The Miles Brewton House (ca. 1765-1769) is one of the most distinguished town houses of the American colonial period, and the most outstanding of Charleston’s “double houses.” It is one of the few Palladian buildings undertaken in the South by direct influence of the Italian himself. The classical detailing is exquisitely correct, and raises the exterior form to a level of accomplishment very seldom reached by any American Palladian building. Particularly in the two-story portico with its superposed Doric and Ionic orders carved from Portland stone, its finely proportioned pediment with oval window, and its beautifully incised frieze and architrave, do we realize the splendor that this house offers. The interiors of the house are of the finest quality, and together with its Palladian authenticity, make it one of America’s most distinguished late-Georgian feats of architecture. Just north of the house stands a crenellated gate house, and then in order running east to west are an attached porticoed kitchen/slave quarters building, a connecting arcade, a two-story pavilion, another arcade, and finally a small square outbuilding that may have served any of a number of domestic functions. Directly behind the house, the formal garden of the eighteenth century retains its layout, and against the back wall, about 500 feet west of King St., stand four stone columns which are said to have been part of the original boat landing when the property extended through to Legare Street. Listed in the National Register October 15, 1966; Designated a National Historic Landmark October 9, 1960.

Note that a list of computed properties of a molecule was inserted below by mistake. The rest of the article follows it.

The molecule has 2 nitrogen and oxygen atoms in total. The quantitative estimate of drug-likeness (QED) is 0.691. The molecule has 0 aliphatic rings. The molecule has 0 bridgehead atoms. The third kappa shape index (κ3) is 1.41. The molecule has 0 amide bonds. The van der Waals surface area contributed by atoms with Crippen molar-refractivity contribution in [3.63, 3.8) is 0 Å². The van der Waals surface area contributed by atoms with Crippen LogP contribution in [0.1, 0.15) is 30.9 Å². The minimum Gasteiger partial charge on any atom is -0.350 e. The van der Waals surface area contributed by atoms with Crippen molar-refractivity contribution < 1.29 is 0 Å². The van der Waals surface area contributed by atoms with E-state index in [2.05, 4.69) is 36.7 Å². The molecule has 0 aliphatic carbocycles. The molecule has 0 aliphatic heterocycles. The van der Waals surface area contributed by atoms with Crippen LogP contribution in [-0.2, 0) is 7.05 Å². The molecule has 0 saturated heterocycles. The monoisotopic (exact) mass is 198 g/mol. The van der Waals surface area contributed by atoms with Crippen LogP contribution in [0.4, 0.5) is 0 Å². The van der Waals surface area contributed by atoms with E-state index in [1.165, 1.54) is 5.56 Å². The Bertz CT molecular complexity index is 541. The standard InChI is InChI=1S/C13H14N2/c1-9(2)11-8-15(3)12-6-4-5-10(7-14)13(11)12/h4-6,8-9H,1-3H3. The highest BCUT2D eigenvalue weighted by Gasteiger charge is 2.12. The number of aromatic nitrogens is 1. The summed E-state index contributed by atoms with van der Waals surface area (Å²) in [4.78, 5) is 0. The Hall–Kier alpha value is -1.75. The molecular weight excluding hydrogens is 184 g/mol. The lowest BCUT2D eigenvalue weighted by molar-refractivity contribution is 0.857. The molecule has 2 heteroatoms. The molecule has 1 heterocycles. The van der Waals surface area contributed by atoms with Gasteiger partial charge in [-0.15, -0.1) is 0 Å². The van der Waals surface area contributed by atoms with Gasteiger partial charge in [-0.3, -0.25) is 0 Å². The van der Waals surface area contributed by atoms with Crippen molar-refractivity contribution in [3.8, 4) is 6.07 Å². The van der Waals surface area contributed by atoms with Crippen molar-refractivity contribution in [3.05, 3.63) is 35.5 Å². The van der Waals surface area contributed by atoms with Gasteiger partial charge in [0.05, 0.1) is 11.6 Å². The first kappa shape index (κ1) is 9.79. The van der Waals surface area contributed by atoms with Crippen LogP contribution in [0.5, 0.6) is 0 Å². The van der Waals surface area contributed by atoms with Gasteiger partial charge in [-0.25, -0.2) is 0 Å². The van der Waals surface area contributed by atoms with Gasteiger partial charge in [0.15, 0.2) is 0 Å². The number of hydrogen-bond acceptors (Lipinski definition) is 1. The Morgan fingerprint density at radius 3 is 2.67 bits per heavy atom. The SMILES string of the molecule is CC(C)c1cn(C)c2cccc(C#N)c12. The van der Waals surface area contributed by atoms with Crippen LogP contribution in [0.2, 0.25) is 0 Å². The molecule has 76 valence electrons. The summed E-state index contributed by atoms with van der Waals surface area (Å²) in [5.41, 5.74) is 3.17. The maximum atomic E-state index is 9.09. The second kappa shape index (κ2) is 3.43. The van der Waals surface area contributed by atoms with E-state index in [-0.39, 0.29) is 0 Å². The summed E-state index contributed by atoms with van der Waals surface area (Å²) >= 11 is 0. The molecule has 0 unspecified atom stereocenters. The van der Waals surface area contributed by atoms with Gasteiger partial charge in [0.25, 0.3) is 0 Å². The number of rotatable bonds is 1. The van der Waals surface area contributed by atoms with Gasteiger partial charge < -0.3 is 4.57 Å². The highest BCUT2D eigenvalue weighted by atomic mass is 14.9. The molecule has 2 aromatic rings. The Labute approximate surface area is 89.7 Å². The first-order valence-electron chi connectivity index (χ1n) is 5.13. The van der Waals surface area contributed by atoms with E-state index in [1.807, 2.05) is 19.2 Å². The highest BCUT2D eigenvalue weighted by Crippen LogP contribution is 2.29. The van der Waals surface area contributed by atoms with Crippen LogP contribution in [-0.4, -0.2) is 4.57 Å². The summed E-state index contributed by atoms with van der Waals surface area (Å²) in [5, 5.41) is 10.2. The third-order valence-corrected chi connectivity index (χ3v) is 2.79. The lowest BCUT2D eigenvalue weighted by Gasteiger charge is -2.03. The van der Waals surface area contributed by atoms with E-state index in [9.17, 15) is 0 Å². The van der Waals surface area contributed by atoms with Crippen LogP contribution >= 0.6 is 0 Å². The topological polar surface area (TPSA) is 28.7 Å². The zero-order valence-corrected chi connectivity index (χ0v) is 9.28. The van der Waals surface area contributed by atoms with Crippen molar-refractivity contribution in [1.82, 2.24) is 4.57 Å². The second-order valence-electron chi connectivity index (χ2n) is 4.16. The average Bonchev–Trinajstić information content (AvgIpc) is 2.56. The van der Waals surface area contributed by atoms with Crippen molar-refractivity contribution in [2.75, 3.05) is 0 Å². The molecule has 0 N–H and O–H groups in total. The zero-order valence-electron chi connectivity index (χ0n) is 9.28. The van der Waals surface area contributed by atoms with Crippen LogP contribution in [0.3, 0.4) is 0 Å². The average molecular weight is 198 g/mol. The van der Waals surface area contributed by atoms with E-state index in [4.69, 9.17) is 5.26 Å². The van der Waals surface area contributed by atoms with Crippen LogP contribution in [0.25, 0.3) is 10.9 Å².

Miles Brewton House